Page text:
How stereotypes help us decide

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Louise Hay
@louisehay
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Stereotypes are social categorizations, ideas that we have formed about individuals, groups or situations that have no basis. That is, they are usually inferences drawn from our own experiences or from experiences reported by others. But the foundations of the same are not solid enough to be considered absolute truths.

We usually consider stereotypes negative as society has given them this connotation. However, this is not always the case, stereotypes can also be useful, they could also help us think better.



I propose a situation that appears in a book by Daniel Kaheneman: “Imagine you are at the New York airport about to board a flight to Spain. When you get on the plane you see that there are already about 80 passengers. Approximately what percentage of Spaniards do you think there will be on the plane? "

Try to answer, without cheating. Stop reading for a few minutes and think about the problem.

Well, most people who think there is a majority of Spaniards on the plane could be wrong. That is, believing that since the plane is bound for Spain it must therefore be full of Spaniards does not take into account the fact that the aircraft departs from New York, a city where many cultures coexist, and whether it is true that among these there are however, many Spaniards are not the majority. Consequently, the chances of a majority of Spaniards on the plane is not that high, especially considering that the final destination is a tourist country like Spain.

However, if we try to answer the problem posed in this way: “Imagine you are at the airport in New York and you are boarding a direct flight to Spain. When you get on the plane you see that 80% of the passengers are tall, blond and fat. Approximately what percentage of Spaniards do you think there will be on the plane? "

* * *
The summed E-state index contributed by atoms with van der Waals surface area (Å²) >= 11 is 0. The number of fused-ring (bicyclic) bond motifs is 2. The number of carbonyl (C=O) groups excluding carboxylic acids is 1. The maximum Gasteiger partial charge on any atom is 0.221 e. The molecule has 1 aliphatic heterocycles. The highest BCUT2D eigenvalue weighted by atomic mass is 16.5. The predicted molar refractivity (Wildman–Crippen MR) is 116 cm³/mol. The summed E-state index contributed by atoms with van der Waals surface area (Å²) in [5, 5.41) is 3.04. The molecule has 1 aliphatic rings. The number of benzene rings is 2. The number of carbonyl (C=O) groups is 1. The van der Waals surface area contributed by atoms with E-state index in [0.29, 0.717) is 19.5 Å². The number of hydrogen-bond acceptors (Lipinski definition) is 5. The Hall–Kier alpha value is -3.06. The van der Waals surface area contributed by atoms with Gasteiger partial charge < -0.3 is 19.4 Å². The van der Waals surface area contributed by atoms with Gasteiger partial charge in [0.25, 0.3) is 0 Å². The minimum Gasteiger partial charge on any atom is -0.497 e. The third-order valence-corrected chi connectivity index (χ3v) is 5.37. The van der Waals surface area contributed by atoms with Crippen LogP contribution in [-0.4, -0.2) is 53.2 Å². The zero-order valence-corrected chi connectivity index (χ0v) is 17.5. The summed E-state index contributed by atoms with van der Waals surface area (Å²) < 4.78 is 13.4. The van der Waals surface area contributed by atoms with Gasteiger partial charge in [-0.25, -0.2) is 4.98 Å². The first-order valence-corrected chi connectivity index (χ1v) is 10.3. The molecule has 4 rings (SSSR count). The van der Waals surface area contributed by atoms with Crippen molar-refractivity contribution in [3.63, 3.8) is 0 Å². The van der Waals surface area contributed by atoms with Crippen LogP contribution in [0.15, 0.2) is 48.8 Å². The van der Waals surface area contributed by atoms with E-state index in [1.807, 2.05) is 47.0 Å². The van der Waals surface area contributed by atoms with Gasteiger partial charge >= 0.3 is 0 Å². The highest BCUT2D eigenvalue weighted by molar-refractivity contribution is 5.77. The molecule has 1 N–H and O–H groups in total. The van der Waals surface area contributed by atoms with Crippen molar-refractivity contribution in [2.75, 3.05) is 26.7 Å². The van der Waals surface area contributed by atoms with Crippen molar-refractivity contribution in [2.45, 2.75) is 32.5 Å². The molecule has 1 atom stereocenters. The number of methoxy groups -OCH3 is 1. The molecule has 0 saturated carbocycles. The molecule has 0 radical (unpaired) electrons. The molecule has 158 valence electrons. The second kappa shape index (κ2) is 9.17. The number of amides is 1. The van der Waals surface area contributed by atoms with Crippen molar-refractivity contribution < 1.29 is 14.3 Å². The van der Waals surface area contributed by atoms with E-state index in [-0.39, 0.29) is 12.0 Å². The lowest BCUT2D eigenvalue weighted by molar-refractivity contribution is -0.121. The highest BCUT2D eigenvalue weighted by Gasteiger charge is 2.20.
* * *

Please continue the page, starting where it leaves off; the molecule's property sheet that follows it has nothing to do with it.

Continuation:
Surely you would answer "few", perhaps less than 20%. Because? Because you have fallen into the stereotype that Americans are mostly tall, blond and fat, while Spaniards are generally thinner and darker-skinned. To solve the problem, you followed your stereotypes and they did not disappoint you, on the contrary, they helped you shed light on the question, allowing you to arrive at the correct answer in a short time.

What does this mean?

That stereotypes also have a positive role, that of keeping us alert. In fact, Kaheneman himself states that: "resistance to the stereotype depends on a moral position, but the simplistic idea that resisting it has no cost is wrong." That is, stereotypes exist, whether we like it or not.


At this point we have two choices: to act as if stereotypes do not exist or to acknowledge their existence. The second possibility is the most intelligent for two reasons: it allows us to take advantage of the advantages they offer us and allows us to control them when they are not needed.


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